China's No. 3 man, and the person in charge of Hong Kong affairs, has pledged to "see, listen and speak" on his three-day visit to the territory - conciliatory words aimed at healing the estranged relations between Beijing and the increasingly restive city.
But Mr Zhang Dejiang's overture was met with some scepticism, seen in the altercations between police and pro-democracy activists yesterday. The latter mounted "guerilla" operations to make their demands heard. Some scaled a hill in Kowloon to hang a giant banner with the words "I want genuine universal suffrage". Others resorted to cat-and-mouse tactics, including disguising themselves as suited office workers in a bid to approach Mr Zhang's hotel in Wan Chai.
Political activists Joshua Wong and Nathan Law of the Demosisto party were cornered by police officers after they booked hotel rooms in the vicinity and hid in various buildings around the Grand Hyatt hotel where Mr Zhang is staying.
Mr Wong told The Straits Times: "The police have organised thousands of officers to block us from reaching him. He says he wants to listen to us, but he has no idea what we want, nor does he have the ability to communicate with us."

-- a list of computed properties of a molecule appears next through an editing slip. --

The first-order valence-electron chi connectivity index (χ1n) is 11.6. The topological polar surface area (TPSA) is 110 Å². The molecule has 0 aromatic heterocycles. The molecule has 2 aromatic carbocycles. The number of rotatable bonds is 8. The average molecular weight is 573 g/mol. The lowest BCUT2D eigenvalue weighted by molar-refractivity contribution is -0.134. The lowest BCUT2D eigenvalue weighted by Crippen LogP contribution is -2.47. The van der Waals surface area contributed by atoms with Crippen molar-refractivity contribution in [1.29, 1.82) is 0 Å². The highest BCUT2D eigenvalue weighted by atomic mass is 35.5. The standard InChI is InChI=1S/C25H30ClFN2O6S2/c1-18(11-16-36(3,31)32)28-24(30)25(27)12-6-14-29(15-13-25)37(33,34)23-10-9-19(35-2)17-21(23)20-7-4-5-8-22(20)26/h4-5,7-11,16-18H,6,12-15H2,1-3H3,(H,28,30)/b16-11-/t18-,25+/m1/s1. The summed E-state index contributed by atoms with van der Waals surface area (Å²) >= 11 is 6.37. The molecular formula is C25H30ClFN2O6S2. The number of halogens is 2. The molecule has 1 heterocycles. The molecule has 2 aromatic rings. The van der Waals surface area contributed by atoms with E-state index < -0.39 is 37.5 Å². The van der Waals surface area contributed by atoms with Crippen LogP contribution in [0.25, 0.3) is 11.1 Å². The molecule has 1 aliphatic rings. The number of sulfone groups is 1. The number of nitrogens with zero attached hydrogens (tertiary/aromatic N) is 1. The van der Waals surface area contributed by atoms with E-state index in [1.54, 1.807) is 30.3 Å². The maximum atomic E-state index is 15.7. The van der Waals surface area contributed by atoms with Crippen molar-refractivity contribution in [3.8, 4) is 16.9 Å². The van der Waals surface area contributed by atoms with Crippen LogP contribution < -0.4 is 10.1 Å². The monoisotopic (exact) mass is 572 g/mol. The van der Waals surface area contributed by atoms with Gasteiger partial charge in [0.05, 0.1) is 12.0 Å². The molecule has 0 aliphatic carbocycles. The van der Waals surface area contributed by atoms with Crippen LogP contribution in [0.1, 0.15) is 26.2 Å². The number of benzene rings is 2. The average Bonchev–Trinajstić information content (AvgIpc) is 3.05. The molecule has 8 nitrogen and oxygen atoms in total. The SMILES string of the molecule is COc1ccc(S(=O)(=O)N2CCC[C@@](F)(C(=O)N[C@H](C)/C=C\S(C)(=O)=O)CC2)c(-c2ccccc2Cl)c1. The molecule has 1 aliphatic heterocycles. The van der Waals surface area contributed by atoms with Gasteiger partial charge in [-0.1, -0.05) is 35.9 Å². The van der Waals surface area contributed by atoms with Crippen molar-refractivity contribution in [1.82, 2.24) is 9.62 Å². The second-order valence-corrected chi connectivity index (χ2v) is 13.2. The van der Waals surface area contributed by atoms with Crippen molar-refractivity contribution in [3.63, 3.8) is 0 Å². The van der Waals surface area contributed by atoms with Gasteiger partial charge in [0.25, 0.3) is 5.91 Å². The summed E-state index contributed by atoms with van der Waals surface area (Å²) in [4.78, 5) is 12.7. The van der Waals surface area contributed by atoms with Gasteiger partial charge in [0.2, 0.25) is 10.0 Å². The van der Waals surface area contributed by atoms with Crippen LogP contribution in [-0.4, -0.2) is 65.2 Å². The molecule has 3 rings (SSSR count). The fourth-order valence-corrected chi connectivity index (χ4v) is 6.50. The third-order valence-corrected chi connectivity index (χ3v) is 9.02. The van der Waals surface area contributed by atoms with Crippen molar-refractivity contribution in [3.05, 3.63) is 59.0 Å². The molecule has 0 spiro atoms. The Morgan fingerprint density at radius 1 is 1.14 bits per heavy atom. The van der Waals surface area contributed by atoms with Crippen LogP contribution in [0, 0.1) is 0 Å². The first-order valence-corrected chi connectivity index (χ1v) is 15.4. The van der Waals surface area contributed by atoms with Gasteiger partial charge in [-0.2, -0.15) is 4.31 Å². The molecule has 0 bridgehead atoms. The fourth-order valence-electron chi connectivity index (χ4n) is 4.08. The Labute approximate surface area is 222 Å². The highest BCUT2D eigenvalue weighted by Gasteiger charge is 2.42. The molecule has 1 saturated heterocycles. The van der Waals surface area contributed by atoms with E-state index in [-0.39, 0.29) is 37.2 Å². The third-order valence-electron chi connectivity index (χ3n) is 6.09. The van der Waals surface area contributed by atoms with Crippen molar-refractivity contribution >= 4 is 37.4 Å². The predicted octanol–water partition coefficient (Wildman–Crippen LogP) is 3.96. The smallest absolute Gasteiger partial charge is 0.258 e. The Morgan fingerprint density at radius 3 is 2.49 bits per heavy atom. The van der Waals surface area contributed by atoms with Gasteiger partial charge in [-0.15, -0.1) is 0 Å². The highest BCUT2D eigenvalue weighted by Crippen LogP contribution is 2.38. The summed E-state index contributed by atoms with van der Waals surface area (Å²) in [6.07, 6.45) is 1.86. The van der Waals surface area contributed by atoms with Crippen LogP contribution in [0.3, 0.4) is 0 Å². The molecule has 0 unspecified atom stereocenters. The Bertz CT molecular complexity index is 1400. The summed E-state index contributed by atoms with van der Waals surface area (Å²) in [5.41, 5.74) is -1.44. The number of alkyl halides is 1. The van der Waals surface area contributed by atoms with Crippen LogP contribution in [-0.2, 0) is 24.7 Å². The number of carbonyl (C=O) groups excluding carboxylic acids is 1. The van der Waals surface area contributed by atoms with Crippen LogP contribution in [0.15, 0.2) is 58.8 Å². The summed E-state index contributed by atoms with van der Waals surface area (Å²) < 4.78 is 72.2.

But Mr Zhang will be meeting four moderate pan-democratic lawmakers tonight at a cocktail reception. They will present two demands from the camp - to remove Mr Leung Chun Ying as Chief Executive of the city and to restart electoral reform as soon as possible.
The police have organised thousands of officers to block us from reaching him. He says he wants to listen to us, but he has no idea what we want, nor does he have the ability to communicate with us.
MR JOSHUA WONG, from the Demosisto party, who was cornered by police officers after booking hotel rooms and hiding in various buildings around the Grand Hyatt hotel where Mr Zhang Dejiang is staying.
The process to reform Hong Kong's electoral system so that Hong Kongers can vote for their leader next year hit a roadblock after Beijing laid down strict rules that essentially meant no pro-democracy politician can run. It later sparked the 79-day Occupy movement in 2014 to agitate for unfettered elections.
Mr Zhang is the most senior Chinese official to visit Hong Kong since. Yesterday, he said he brought with him Chinese President Xi Jinping's good wishes, and a "caring heart". He is in Hong Kong, he said, to observe the changes in the city and how the people live their lives.
Among other things, he also wants to hear society's views on the implementation of the "one country, two systems" policy. The policy, which undergirds Hong Kong's relations with Beijing, has taken a beating in recent times, especially after five booksellers went missing last year. Many believe they were kidnapped by Chinese agents.
Hong Kongers are also worried about Beijing's increasingly visible hand in domestic affairs.
Mr Wong said: "What we have to do is try to organise direct action to show Mr Zhang our disagreement with Beijing's interference in Hong Kong and its elimination of our self-governance."
On what plans his group has over the next two days, he said: "We are still considering our actions."